Educating the consumer to the Asian lifestyle

The challenges faced by the team behind the Asian culinary brand Chinablue included selling the Asian lifestyle to western consumers, and moving outside the Asian category to compete with Italian and US flavours in the range of condiments for eastern and western cuisine.

by Ha Hoang, Romania Lulova
Last Updated: 23 Jul 2013

They also wanted to maintain the image of premium and traditional products as well as maximizing profits by mass market coverage.

Richard Wong and Rosemary Brooks had a passion to introduce the "Shanghai style of living" (that prevailed in the Chinese city before the Cultural Revolution) to the Western world and drove Richard Wong to start the Chinablue company in 1999.

This case study written by INSEAD's Rumania Lulova, research associate, and Ha Hoang, associate professor in entrepreneurship, details how the former architect focused the Chinablue brand around his family heritage and used it as the foundation for his new company.

The essence of the Chinablue concept was not only to educate the Western consumer to Asian flavours, but also to sell the long-gone traditional lifestyle of the vibrant Chinese city and to build a preference for premium Eurasian culinary products. The plan was to start with condiments, extending to cookbooks, dinnerware and homeware.

Based on a high-end differentiation strategy, Chinablue targeted high-end channels such as the lifestyle section of Neiman-Marcus and Saks Fifth Avenue. Chinablue's products were soon available at William Sonoma's and in 300 Crate&Barrel stores throughout the country. But this was not enough to make the company profitable.

Richard Wong and Rosemary Brooks were caught in a dilemma. They wanted to avoid any damaging effects that mass-market distribution could have on their upscale brand but at the same time they could not neglect the potential for profit maximisation promised by mass-market coverage.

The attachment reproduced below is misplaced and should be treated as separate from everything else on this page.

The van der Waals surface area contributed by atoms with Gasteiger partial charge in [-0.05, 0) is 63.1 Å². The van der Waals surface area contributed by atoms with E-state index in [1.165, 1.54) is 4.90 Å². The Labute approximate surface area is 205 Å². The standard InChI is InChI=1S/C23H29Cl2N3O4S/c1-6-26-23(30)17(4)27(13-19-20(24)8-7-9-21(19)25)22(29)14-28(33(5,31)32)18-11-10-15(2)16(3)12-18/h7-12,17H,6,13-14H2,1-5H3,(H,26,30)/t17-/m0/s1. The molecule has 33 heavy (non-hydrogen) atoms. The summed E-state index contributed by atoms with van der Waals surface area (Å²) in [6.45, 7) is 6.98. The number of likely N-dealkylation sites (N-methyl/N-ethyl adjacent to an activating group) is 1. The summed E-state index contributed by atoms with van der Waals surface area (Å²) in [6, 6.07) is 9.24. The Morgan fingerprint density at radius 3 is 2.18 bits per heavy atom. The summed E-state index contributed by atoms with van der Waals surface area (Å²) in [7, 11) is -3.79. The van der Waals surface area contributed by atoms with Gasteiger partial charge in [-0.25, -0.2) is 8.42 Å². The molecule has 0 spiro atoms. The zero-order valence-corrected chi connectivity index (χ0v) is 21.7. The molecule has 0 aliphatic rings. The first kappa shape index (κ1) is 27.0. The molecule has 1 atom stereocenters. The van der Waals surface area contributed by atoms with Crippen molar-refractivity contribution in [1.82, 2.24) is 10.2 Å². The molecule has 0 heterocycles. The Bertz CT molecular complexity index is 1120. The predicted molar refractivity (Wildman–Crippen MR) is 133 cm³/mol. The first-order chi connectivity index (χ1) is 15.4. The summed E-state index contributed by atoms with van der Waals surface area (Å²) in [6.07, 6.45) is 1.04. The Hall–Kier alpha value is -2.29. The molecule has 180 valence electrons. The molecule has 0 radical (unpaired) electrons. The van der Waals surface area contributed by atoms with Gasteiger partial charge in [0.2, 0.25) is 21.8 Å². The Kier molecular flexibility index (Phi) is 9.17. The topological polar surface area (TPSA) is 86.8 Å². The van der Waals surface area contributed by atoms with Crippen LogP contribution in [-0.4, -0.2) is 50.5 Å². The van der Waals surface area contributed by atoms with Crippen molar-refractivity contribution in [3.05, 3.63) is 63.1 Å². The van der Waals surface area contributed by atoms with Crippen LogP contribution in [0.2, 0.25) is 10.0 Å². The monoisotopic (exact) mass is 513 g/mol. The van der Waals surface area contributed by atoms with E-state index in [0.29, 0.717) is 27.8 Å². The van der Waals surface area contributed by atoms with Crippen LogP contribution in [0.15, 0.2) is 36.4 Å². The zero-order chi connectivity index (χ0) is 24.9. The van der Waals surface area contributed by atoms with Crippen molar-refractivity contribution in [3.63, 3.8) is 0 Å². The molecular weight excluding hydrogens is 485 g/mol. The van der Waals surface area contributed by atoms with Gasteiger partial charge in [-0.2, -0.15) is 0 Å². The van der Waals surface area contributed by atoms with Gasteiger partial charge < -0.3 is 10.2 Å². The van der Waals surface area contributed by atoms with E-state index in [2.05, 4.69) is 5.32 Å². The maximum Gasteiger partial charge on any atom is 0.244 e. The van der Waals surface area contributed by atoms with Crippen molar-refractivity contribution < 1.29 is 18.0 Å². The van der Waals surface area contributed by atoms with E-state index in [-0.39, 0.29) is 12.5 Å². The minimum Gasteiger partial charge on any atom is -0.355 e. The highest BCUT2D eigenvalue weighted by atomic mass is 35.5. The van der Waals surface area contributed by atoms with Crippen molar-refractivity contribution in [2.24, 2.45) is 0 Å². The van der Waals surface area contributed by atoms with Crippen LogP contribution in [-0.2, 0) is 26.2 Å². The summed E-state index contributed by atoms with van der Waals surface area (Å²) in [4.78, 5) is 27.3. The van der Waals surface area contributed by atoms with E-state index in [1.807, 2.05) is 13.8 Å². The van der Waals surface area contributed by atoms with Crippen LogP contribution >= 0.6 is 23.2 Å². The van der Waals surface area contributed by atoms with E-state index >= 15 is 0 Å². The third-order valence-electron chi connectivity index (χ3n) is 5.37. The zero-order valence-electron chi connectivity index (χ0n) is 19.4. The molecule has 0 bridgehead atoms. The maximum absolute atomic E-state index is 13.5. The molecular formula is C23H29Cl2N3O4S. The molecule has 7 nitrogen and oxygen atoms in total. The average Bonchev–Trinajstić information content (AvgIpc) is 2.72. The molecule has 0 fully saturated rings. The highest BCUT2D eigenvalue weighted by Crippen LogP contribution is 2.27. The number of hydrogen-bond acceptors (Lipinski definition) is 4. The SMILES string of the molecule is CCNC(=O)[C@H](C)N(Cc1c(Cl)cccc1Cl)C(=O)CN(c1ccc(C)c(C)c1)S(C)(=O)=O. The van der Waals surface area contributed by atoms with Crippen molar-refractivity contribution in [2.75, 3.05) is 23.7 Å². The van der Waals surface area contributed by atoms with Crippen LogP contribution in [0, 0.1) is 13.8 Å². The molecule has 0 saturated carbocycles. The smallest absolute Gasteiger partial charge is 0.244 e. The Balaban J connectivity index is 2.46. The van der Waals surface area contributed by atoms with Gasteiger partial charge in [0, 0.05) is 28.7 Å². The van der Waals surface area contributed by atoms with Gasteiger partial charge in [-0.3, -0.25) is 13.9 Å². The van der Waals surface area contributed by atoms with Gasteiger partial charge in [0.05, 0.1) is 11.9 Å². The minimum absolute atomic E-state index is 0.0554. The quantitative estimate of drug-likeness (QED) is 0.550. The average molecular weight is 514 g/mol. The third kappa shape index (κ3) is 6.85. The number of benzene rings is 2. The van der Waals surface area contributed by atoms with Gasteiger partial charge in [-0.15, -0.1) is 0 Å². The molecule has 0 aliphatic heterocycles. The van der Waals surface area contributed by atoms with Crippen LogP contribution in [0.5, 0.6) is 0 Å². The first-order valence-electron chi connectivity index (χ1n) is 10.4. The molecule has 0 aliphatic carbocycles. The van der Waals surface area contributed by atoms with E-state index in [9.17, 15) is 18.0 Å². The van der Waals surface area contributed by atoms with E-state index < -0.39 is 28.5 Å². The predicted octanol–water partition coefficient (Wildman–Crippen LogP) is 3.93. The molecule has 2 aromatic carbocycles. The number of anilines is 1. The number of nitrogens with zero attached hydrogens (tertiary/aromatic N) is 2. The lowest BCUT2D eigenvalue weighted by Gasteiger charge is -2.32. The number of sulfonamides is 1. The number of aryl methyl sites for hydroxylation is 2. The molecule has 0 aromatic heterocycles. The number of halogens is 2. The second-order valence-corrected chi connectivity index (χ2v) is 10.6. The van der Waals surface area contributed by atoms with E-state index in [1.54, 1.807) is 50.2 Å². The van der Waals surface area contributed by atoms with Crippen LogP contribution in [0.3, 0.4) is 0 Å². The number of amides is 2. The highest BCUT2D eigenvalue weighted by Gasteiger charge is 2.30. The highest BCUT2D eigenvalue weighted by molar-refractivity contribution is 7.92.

The team therefore resorted to a widely used alternative method and developed a medium range product-line called the "ShanghaiBASICS". This allowed the company to benefit from both the high margins of their premium offering, and the economies of scale of their mainstream product-line.

With Chinablue, the team chose to invest in differentiating points that indicated high-quality. Packaging was one of them because it is usually the consumer's first contact with the product. The high price point was another, as it's considered as a way to position a brand within the premium food category. Choosing the appropriate distribution strategy and the right brokers was yet another challenge.

Having overcome major difficulties, and after successfully entering a non-US market (Australia), Chinablue had European entry next on their international expansion agenda.

However the team soon realized that expansion on an international scale required serious funding that would stretch every resource of the small company. They also considered the risks related to the multicultural nature of that market.

The easiest way to enter the European market seemed to be to copy the US approach and introduce the brand in high-end distributor stores first, then go down the pyramidal structure of distributor categories.

But would that work in Europe? Did Carrefour and Metro stores have high-end food sections where Chinablue products could fit? Would selling in those mass-distribution outlets tarnish the image of Chinablue? Should they focus on specialty stores like Fauchon or introduce ShanghaiBASICS instead? If they did, how would that help the goal of creating a global upscale Eurasian brand?

These were the major questions that the start-up team needed to answer before making any strategic decisions concerning the European market.
 
INSEAD 2006

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